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Title:
PHOTOINITIATED OLEFIN METATHESIS POLYMERIZATION
Document Type and Number:
WIPO Patent Application WO/2014/055720
Kind Code:
A1
Abstract:
The present invention provides photosensitive compositions and methods of patterning a polymeric image on a substrate, said methods comprising; (a) depositing a layer of photosensitive composition of any one of claims 15 to 22 on the substrate; and (b) irradiating a portion of the layer of photosensitive composition with a light comprising a wavelength in a range of from about 220 to about 440 nm. The invention also relates to methods of metathesizing an unsaturated organic precursor comprising irradiating Fischer-type carbene ruthenium catalysts with at least one wavelength of light in the presence of at least one unsaturated organic precursor so as to metathesize at least one alkene or one alkyne bond.

Inventors:
GRUBBS, Robert, H. (1700 Spruce Street, South Pasadena, CA, 91030, US)
WEITEKAMP, Raymond (1205 Corona Drive, Glendale, CA, 91205, US)
Application Number:
US2013/063184
Publication Date:
April 10, 2014
Filing Date:
October 03, 2013
Export Citation:
Click for automatic bibliography generation   Help
Assignee:
CALIFORNIA INSTITUTE OF TECHNOLOGY (1200 East California Boulevard, MC 210-85Pasadena, CA, 91125, US)
International Classes:
C07F15/00; B01J31/12; C07C6/02
Foreign References:
US20110003905A12011-01-06
US20100113722A12010-05-06
JP2001278959A2001-10-10
Other References:
VIDAVSKY, Y. ET AL.: "Light-induced olefin metathesis", BEILSTEIN JOURNAL OF ORGANIC CHEMISTRY, vol. 6, 2010, pages 1106 - 1119, XP055247798
LOUIE, J. ET AL.: "Metathesis of electron-rich olefins: structure and reativity of electorn-rich carbene complexes", ORGANOMETALLICS, vol. 21, 2002, pages 2153 - 2164, XP001103815
BEN-ASULY, A. ET AL.: "Photoactivation of ruthenium olefin metathesis initiators", ORGANOMETALLICS, vol. 28, no. 16, 2009, pages 4652 - 4655, XP055057126
See also references of EP 2903996A4
Attorney, Agent or Firm:
CALDWELL, John, W. et al. (Baker & Hostetler LLP, Cira Centre 12th Floor,2929 Arch Stree, Philadelphia PA, 19104-2891, US)
Download PDF:
Claims:
What is Claimed:

1. A method of metathesizing an unsaturated organic precursor comprising irradiating a Fischer-type carbene ruthenium catalyst with at least one wavelength of light in the presence of at least one unsaturated organic precursor, so as to metathesize at least one alkene or one alkyne bond.

2. The method of claim 1, wherein the Fischer-type carbene ruthenium catalyst is generated in situ by the reaction between:

a quenching agent of and a Grubbs-type metathesis catalyst of Formula (I)

wherein:

L2, and L3 are neutral electron donor ligands;

k and n are independently 0 or 1 ;

X1 and X2 are anionic ligands;

Y is O, N-R1, or S, preferably O or -R1; and

Q is a two-atom linkage having the structure -CRnR12-CR13R14- or -CRn=CR13-, preferably -CRUR12-CR13R14-, wherein R11, R12, R13, and R14 are independently selected from hydrogen, hydrocarbyl, substituted hydrocarbyl, heteroatom-containing hydrocarbyl, substituted heteroatom-containing hydrocarbyl, and functional groups. R1 , R2 , RA, and RB are independently selected from hydrogen, optionally substituted hydrocarbyl, optionally substituted heteroatom-containing hydrocarbyl, functional groups, or may be linked to form a cyclic group, which may be aliphatic or aromatic, and may contain substituents and/or heteroatoms;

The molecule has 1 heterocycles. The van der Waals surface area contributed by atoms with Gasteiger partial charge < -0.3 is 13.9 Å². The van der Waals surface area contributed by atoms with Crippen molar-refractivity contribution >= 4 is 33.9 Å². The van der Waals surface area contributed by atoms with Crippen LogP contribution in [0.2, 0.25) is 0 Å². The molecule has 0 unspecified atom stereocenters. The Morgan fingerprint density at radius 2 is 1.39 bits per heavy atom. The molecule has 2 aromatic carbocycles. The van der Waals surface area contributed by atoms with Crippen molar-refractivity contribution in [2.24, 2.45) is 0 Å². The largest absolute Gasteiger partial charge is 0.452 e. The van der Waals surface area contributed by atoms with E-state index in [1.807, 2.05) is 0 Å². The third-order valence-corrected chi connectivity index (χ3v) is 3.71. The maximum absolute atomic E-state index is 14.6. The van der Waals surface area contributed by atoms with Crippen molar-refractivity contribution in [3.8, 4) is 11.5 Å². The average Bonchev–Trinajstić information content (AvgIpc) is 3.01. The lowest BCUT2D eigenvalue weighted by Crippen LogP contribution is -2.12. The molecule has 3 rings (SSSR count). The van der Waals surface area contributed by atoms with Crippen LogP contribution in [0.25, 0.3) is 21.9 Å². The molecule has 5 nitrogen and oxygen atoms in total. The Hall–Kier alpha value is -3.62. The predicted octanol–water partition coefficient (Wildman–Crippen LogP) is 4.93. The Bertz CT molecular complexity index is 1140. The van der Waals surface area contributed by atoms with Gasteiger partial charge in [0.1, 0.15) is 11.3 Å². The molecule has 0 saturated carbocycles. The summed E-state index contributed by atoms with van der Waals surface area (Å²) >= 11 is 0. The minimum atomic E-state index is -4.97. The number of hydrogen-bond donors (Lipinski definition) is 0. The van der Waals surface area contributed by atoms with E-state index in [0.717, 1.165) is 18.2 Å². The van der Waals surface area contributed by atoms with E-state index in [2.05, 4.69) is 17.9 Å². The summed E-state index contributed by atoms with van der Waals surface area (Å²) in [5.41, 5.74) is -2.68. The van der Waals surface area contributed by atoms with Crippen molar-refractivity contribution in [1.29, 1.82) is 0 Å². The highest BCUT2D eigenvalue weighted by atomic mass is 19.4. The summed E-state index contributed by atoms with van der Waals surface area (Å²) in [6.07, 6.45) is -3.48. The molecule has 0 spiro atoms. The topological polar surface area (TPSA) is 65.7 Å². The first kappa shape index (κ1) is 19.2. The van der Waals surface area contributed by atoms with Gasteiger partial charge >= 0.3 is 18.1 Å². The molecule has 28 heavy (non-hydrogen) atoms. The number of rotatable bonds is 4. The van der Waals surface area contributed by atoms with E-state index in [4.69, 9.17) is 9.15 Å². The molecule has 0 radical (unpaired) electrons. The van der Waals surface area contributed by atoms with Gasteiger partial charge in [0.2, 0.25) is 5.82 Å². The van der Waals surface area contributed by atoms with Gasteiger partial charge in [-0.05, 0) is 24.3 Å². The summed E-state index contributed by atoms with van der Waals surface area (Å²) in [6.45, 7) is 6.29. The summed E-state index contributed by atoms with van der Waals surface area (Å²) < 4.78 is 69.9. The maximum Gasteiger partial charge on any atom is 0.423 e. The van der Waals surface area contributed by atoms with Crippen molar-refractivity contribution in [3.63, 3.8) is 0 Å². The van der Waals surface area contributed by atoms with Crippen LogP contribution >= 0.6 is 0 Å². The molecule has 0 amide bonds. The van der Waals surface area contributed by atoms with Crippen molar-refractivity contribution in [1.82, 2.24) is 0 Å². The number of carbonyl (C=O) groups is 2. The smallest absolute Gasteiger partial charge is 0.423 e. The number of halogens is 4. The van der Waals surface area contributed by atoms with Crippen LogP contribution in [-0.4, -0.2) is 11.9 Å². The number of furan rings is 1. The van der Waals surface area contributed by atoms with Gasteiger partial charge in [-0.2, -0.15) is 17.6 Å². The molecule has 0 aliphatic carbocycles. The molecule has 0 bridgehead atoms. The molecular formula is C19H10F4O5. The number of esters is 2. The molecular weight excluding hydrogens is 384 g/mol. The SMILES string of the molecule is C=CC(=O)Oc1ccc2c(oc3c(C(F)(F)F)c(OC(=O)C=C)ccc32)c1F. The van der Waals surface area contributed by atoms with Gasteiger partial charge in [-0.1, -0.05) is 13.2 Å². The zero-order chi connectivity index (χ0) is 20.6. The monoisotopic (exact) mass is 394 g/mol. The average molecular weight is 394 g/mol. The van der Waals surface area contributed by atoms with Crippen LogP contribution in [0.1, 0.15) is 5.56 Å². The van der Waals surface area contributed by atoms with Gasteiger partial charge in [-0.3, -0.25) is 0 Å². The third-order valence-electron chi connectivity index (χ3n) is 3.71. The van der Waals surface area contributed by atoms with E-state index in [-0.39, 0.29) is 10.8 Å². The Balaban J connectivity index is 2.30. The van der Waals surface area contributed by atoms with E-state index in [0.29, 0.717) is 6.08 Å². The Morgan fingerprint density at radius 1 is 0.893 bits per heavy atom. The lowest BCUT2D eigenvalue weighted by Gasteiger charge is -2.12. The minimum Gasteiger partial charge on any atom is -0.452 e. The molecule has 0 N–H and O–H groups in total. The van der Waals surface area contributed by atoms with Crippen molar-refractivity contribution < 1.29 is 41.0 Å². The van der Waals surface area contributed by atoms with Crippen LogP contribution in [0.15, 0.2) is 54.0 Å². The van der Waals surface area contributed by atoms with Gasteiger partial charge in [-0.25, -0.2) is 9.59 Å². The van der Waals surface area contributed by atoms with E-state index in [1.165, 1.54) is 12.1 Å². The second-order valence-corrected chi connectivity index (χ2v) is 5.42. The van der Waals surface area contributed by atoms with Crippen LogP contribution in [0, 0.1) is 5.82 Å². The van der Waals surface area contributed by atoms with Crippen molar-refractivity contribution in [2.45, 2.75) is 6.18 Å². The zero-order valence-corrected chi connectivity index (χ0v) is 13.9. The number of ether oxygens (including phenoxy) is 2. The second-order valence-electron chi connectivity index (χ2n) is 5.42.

R3 and R4 are independently hydrogen, optionally substituted hydrocarbyl, or optionally substituted heteroatom-containing hydrocarbyl; and

1 2 1 2 3 1 2

wherein any two or more ofX , X , L , L , L , R , and R can be taken together to form one or more cyclic groups.

3. The method of claim 1, wherein the Fischer-type carbene ruthenium catalyst is represented by the structure of Formula (II):

(II) wherein

L2, and L3 are neutral electron donor ligands;

k and n are independently 0 or 1 ;

X1 and X2 are anionic ligands;

Y is O, N-R1, or S, preferably O or -R1; and

Q is a two-atom linkage having the structure -CRnR12-CR13R14- or -CRn=CR13-, preferably -CRUR12-CR13R14-, wherein R11, R12, R13, and R14 are independently selected from hydrogen, hydrocarbyl, substituted hydrocarbyl, heteroatom-containing hydrocarbyl, substituted heteroatom-containing hydrocarbyl, and functional groups.

R1 and R2 are independently selected from hydrogen, optionally substituted hydrocarbyl, optionally substituted heteroatom-containing hydrocarbyl, functional groups, or may be linked to form a cyclic group, which may be aliphatic or aromatic, and may contain substituents and/or heteroatoms;

R3 and R4 are independently hydrogen, optionally substituted hydrocarbyl, or optionally substituted heteroatom-containing hydrocarbyl; and

wherein any two or more ofX , X , L , L , L , R , and R can be taken together to form one or more cyclic groups.

4. The method of claim 3, wherein the Ru=C(R1)(Y-R2) moiety is a substituted vinyl ether carbene.

5. The method of 4, wherein R2 is Ci_6 alkyl, preferably ethyl or butyl.

6 The method of claim 2, wherein Q is— (¾-(¾— and R3 and R4 are mesityl.

7. The method of claim 1, wherein the metathesis, upon irradiation, proceeds at a rate faster than the metathesis in the absence of light.

8. The method of claim 1, wherein the Fischer-type carbene ruthenium catalyst is irradiated with a light comprising a wavelength in a range of from about 220 to about 440 nm, preferably in a range of from about 240 to about 260 nm or from about 340 to about 360 nm.

9. The method of claim 1, wherein the Fischer-type carbene ruthenium catalyst is irradiated with a light having an intensity in a range of about 2 watts to about 6000 watts at at least one wavelength in a range of about 220 to 440 nm.

10. The method of claim 1, wherein the Fischer-type carbene ruthenium catalyst and at least unsaturated organic precursor are dissolved in a solvent.

1 1. The method of claim 1, wherein the Fischer-type carbene ruthenium catalyst is admixed or dissolved in at least one unsaturated organic precursor.